So Cael McAvoy scavenges, but he and his friends are not the only crew at work. The mayor’s son has a crew, number one in salvage recovery in Boxelder, and Boyland Barnes Jr. brings daddy’s money to the fight to ensure that Cael’s crew remains in second place. With tensions running high as the Harvest Home festival approaches, Cael takes his ship out for a prime target, only to be shipwrecked in the corn by Boyland Jr. It’s then that he finds something out in the middle of the field, something no one in the Heartland could have predicted. Vegetables. Fruits. Things that have no right growing in the midst of Hiram’s Golden Prolific. The discovery could make them all rich enough to buy passage to one of the flotillas, massive hovering cities of the Empyrean, where the wealthy live in splendor floating over the Heartland like Cael’s boat over the corn. Or it could get them and everyone they’ve ever loved killed.

Wendig packs one hell of a punch into the pages of this book. Deep characters and rich world building blend seamlessly with gritty violence and some of the most honest dialogue to hit the pages of a young adult novel. While some things might come across as a bit heavy-handed (like Empyrean agent Simone Agrasanto‘s name), most of the novel is quick and sharp, like the leaves of the plant that lends its name to Wendig’s self-dubbed “cornpunk” genre. Under the Empyrean Sky weaves teenage love, sex, violence, and intrigue into a wild land boat ride that will leave you counting the days until the release of volume two.

Okay. I know that it’s been a busy summer. There have been a lot of things that I’ve been meaning to get done that haven’t been happening, at least just yet. Reviews I’ve wanted to write, books I’ve wanted to read, etc. I’ve been stretching myself a bit thin, and I’m starting to feel it. Still, if college taught me anything, it’s that I function very well when that last-minute-panic-feeling hits. I’ve decided that I need to do a bit of reorganizing in my life.

Right now, it’s just turned into August (Happy Birthday, Colorado!). That means that the Renaissance Festival is coming to an end, and my girlfriend will have a little bit of time for a social life before the school year starts up again (she wants to be a teacher, and I’m a little jealous of the fact that she will continue to have summer breaks for the rest of her career, not going to lie). I’m personally hoping she gets to write a little bit, but we’ve got a joint project coming up that’s going to take a lot of time. See, we’re both making our own costumes for our cosplays for NDK this year, and I’ve got a lot to learn. I’m pretty new to the sewing machine, and I’m very serious about making my costume myself, though I’m also very willing to accept any and all help. We have some absolutely amazing friends who are already doing more than they should to help with this. Now I’m not saying what the cosplay is, not just yet. I know many of my readers already know, but those of you who don’t get to be surprised. So, shhhh. It involves a haircut. That’s the only hint you get.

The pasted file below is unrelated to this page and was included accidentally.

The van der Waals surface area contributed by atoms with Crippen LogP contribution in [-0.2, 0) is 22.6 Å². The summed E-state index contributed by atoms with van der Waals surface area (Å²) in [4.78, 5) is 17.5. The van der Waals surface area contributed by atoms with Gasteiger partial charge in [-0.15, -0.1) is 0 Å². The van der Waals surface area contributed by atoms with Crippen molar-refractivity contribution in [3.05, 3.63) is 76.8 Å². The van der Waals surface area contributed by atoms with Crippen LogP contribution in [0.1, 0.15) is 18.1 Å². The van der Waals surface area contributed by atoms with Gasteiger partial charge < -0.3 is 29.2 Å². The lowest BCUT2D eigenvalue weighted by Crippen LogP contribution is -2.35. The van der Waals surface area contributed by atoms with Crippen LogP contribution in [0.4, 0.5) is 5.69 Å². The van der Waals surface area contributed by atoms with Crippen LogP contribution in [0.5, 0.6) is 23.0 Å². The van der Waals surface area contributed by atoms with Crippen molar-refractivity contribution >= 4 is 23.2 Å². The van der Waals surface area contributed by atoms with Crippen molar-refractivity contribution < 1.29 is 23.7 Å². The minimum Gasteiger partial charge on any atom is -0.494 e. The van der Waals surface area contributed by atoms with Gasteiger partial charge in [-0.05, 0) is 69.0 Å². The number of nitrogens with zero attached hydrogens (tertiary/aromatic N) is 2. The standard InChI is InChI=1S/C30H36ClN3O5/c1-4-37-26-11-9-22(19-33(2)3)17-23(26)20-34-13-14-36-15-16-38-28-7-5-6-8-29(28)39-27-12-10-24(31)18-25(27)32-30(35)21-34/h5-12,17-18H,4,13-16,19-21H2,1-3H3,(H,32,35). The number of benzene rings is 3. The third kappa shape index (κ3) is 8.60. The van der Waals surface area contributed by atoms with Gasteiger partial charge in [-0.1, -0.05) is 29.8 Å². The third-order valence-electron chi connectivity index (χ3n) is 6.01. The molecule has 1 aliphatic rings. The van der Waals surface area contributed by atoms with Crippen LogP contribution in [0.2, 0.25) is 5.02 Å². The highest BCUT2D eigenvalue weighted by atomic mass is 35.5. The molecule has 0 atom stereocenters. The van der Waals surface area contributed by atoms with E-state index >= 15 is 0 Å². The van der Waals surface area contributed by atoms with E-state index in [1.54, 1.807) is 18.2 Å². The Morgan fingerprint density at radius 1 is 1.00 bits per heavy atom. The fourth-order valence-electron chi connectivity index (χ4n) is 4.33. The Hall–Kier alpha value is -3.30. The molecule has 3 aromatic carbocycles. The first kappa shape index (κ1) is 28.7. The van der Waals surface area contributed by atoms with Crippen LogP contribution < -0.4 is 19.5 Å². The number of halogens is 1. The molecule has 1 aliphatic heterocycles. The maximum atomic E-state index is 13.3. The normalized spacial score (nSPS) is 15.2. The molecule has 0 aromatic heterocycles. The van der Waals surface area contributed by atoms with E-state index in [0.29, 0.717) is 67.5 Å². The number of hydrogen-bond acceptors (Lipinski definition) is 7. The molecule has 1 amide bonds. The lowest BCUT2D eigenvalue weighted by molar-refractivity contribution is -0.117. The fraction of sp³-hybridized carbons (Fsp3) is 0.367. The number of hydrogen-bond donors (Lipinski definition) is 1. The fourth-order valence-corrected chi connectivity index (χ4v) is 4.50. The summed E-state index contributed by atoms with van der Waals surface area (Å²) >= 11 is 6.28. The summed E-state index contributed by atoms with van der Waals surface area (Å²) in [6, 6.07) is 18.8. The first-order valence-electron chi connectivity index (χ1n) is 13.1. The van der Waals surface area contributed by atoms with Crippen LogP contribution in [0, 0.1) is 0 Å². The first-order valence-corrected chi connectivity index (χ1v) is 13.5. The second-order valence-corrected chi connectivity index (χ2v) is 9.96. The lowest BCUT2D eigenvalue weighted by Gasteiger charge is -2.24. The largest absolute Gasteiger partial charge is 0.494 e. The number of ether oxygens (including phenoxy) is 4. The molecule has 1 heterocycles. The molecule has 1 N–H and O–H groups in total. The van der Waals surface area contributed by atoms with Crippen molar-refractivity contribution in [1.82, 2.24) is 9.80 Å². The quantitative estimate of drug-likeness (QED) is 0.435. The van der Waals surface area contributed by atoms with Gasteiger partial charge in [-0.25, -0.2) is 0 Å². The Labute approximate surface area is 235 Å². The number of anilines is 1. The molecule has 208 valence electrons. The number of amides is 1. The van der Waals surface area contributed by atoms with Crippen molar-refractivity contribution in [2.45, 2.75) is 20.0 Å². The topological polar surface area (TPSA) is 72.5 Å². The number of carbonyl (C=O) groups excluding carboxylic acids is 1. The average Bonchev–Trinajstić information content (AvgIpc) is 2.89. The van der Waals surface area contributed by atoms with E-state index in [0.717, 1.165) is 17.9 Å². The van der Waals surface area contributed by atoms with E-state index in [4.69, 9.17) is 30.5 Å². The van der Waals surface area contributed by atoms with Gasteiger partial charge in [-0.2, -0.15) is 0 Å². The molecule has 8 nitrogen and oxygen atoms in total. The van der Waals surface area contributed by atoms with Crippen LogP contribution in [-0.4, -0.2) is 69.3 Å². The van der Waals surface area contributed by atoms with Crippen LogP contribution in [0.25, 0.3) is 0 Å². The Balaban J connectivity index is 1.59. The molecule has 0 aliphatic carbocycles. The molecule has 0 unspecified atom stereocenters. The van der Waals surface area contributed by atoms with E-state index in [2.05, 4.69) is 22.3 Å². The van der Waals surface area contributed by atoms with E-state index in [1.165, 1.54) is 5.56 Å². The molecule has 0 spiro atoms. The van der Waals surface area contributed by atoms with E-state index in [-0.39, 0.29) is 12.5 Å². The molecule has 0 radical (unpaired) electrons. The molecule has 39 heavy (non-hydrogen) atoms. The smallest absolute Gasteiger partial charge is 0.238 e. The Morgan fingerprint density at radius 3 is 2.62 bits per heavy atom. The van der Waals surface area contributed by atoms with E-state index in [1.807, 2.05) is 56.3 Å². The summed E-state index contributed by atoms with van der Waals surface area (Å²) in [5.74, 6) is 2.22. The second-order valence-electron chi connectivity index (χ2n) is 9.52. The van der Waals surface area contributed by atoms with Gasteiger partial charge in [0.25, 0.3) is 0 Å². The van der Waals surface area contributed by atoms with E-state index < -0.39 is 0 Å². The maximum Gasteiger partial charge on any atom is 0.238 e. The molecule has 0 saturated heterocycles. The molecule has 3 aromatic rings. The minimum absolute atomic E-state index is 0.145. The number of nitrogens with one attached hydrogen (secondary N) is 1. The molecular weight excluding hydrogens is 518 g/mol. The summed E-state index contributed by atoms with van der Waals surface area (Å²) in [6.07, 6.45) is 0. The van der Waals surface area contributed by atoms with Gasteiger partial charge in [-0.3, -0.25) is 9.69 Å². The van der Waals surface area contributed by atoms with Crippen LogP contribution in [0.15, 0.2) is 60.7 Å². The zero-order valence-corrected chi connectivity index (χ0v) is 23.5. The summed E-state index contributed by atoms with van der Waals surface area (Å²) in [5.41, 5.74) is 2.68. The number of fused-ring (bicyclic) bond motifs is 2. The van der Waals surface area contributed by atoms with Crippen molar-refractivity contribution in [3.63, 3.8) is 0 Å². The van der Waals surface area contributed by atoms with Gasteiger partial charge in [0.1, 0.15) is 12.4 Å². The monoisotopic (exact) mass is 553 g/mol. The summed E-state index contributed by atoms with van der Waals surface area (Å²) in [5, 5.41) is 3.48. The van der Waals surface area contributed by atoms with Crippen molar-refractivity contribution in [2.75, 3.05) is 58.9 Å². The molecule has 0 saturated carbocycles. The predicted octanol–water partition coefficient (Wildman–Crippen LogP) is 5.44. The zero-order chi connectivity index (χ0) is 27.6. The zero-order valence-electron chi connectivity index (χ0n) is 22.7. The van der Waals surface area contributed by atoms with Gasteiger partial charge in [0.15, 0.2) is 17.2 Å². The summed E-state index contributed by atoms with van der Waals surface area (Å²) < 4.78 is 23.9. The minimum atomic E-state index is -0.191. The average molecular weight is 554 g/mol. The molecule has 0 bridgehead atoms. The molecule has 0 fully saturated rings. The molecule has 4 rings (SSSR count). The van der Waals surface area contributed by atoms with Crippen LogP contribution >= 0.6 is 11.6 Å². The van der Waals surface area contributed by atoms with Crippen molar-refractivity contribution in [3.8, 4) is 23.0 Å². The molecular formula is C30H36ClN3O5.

Cosplay stuff aside, I still have a lot of things to get done. There’s some job opportunities that I’m likely to be applying for, as having a single full-time job would be a lot easier to manage than the two part-time things I’m doing now. A set schedule would also allow me to better handle a daily writing schedule, particularly useful since November is coming. I’m still working on a purge of my book collection. I was able to unload some of my duplicate titles onto V, which was a great help to me. Now I just need one more bookshelf, and I might be able to have space for everything that’s in my apartment at the moment. Just one more. Then I can get more books, and the cycle can begin again. Book addiction, folks. It’s a serious issue.

Also up this week is the accomplishment of a life goal. Tomorrow night, I’ll be in Denver to see my all-time favorite band live for the first time. Rush is coming to town, and I am not about to miss it. I’m going to listen to Moving Pictures again this morning, and probably work my way through as much of the discography as I can before I fall asleep tonight. In the meantime, I’ve got to go to work. The patrons at the library need me.